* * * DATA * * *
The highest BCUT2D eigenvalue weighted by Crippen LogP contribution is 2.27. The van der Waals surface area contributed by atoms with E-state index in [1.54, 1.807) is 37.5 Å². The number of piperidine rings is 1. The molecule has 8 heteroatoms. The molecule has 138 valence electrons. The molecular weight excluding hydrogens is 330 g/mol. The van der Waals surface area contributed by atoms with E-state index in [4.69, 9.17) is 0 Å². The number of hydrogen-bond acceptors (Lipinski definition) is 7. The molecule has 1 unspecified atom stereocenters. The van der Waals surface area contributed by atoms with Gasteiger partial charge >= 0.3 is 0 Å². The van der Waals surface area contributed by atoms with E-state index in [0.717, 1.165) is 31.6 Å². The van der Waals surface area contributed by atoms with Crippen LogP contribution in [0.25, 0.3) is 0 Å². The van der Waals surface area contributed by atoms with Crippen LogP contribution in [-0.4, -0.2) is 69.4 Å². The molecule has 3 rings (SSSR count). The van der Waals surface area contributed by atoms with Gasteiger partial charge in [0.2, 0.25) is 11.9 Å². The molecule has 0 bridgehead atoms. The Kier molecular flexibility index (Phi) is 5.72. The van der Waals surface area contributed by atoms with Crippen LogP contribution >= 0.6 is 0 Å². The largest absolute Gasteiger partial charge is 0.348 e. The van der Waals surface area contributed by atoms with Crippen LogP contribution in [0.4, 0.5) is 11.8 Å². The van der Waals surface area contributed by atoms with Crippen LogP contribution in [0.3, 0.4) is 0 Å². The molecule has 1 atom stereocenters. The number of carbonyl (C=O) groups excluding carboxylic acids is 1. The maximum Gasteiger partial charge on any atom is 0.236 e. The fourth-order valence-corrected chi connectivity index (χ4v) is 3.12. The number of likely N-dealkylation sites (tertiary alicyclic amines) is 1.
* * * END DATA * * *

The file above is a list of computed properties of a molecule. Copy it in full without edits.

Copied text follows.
The highest BCUT2D eigenvalue weighted by Crippen LogP contribution is 2.27. The van der Waals surface area contributed by atoms with E-state index in [1.54, 1.807) is 37.5 Å². The number of piperidine rings is 1. The molecule has 8 heteroatoms. The molecule has 138 valence electrons. The molecular weight excluding hydrogens is 330 g/mol. The van der Waals surface area contributed by atoms with E-state index in [4.69, 9.17) is 0 Å². The number of hydrogen-bond acceptors (Lipinski definition) is 7. The molecule has 1 unspecified atom stereocenters. The van der Waals surface area contributed by atoms with Gasteiger partial charge >= 0.3 is 0 Å². The van der Waals surface area contributed by atoms with E-state index in [0.717, 1.165) is 31.6 Å². The van der Waals surface area contributed by atoms with Crippen LogP contribution in [0.25, 0.3) is 0 Å². The van der Waals surface area contributed by atoms with Crippen LogP contribution in [-0.4, -0.2) is 69.4 Å². The molecule has 3 rings (SSSR count). The van der Waals surface area contributed by atoms with Gasteiger partial charge in [0.2, 0.25) is 11.9 Å². The molecule has 0 bridgehead atoms. The Kier molecular flexibility index (Phi) is 5.72. The van der Waals surface area contributed by atoms with Crippen LogP contribution >= 0.6 is 0 Å². The largest absolute Gasteiger partial charge is 0.348 e. The van der Waals surface area contributed by atoms with Crippen LogP contribution in [0.4, 0.5) is 11.8 Å². The van der Waals surface area contributed by atoms with Crippen LogP contribution in [0.3, 0.4) is 0 Å². The molecule has 1 atom stereocenters. The number of carbonyl (C=O) groups excluding carboxylic acids is 1. The maximum Gasteiger partial charge on any atom is 0.236 e. The fourth-order valence-corrected chi connectivity index (χ4v) is 3.12. The number of likely N-dealkylation sites (tertiary alicyclic amines) is 1.